Eating at your desk is one of the most common workplace health mistakes. ‘But why is it so bad,’ you ask? The reason it’s such a harmful health pitfall is because research shows that when we try to eat and do something else at the same time, the brain takes longer to figure out that you’re actually full and it doesn’t register what you’ve eaten. That’s one of three reasons to ditch the desk during your next lunch break:
Distracted Eating Could Lead to Consuming More Food
A study in the American Journal of Clinical Nutrition tested the effects of distracted eating (playing a computer game) on subjects’ rate of eating, satisfaction of the meal and amount eaten afterward when snacking. The results showed that distracted eaters ate faster, consumed more calories, felt less satisfied and ate 40 to 100% more in an afternoon snack, compared to those who ate lunch without distractions. Plus, subjects who ate up to twice as many calories didn’t report feeling any more satisfied compared to those who ate less and had no distractions. Yikes!
Our Bodies Need a Break From Sitting
Not only is it bad to eat when distracted, but taking a desk-side lunch doesn’t give our body a break from sitting. As adults, we should be getting at least 150 minutes of exercise each week. It seems like a lot, but it’s manageable! If you have an hour lunch break, get up and take a walk for 30 minutes of each lunch, or try doing squats, wall sits, push-ups, or whatever you have the ability to do. If you do this each lunch for 5 days of the week, you have reached 150 minutes! Plus, you’ll have an extra 30 minutes left over to enjoy a well-balanced meal (try bringing lunch from home).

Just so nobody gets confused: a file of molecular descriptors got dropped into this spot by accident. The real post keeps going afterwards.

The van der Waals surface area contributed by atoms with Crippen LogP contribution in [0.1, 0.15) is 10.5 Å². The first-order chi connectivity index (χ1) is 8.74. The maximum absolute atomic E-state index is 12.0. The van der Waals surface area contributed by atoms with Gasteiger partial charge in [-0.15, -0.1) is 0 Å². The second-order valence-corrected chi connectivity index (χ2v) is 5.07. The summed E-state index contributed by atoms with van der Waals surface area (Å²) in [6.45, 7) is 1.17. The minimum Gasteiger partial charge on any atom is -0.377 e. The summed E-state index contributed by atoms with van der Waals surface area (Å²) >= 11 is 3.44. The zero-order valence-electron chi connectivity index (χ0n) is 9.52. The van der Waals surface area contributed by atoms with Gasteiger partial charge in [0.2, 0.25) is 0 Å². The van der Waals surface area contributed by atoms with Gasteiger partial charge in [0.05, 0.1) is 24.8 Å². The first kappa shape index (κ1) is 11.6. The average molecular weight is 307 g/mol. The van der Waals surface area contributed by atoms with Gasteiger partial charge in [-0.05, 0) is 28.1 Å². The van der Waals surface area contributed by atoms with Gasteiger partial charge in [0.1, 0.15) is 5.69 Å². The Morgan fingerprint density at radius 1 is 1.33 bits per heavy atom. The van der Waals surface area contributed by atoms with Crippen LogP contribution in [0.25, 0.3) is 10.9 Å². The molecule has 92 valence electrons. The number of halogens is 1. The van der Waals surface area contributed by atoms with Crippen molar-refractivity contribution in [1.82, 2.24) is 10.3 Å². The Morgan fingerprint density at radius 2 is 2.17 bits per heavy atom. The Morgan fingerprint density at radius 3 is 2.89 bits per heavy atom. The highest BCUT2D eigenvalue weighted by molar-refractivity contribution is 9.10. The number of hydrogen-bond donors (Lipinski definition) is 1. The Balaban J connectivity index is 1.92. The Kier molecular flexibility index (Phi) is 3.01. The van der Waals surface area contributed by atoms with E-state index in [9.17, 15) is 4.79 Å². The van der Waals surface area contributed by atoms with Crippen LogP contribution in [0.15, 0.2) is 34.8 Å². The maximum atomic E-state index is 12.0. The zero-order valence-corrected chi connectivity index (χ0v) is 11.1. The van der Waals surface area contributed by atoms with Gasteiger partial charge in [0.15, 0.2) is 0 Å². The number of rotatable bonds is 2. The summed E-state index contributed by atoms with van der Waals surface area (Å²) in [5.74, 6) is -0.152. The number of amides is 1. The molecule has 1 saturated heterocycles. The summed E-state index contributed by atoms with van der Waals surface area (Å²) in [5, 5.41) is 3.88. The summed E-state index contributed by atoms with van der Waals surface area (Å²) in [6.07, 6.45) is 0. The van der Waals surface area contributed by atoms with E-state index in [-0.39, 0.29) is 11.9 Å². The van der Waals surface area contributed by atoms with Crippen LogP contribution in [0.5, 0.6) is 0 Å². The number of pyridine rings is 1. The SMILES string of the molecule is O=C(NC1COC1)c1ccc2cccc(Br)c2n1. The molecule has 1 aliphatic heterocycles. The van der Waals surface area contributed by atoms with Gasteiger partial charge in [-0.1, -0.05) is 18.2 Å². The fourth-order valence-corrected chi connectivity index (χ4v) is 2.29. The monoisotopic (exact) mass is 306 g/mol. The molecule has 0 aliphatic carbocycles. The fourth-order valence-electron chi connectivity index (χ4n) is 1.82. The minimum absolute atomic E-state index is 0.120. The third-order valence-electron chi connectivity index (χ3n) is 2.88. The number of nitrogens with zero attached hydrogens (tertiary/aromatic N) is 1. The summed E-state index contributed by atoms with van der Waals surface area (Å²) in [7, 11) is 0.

A Break From Work Could Boost Creativity
Many people eat lunch at their desk so they can work and eat at the same time. As previously mentioned, this can wreak havoc on your waistline, but it could also affect your ability to think creatively. Why? Because your brain needs a restorative break to fuel itself for the rest of the workday. Weather permitting, visit a nearby park and enjoy nature or simply join a co-worker for a conversation over lunch at your favorite cafe. Your brain, and body, will thank you!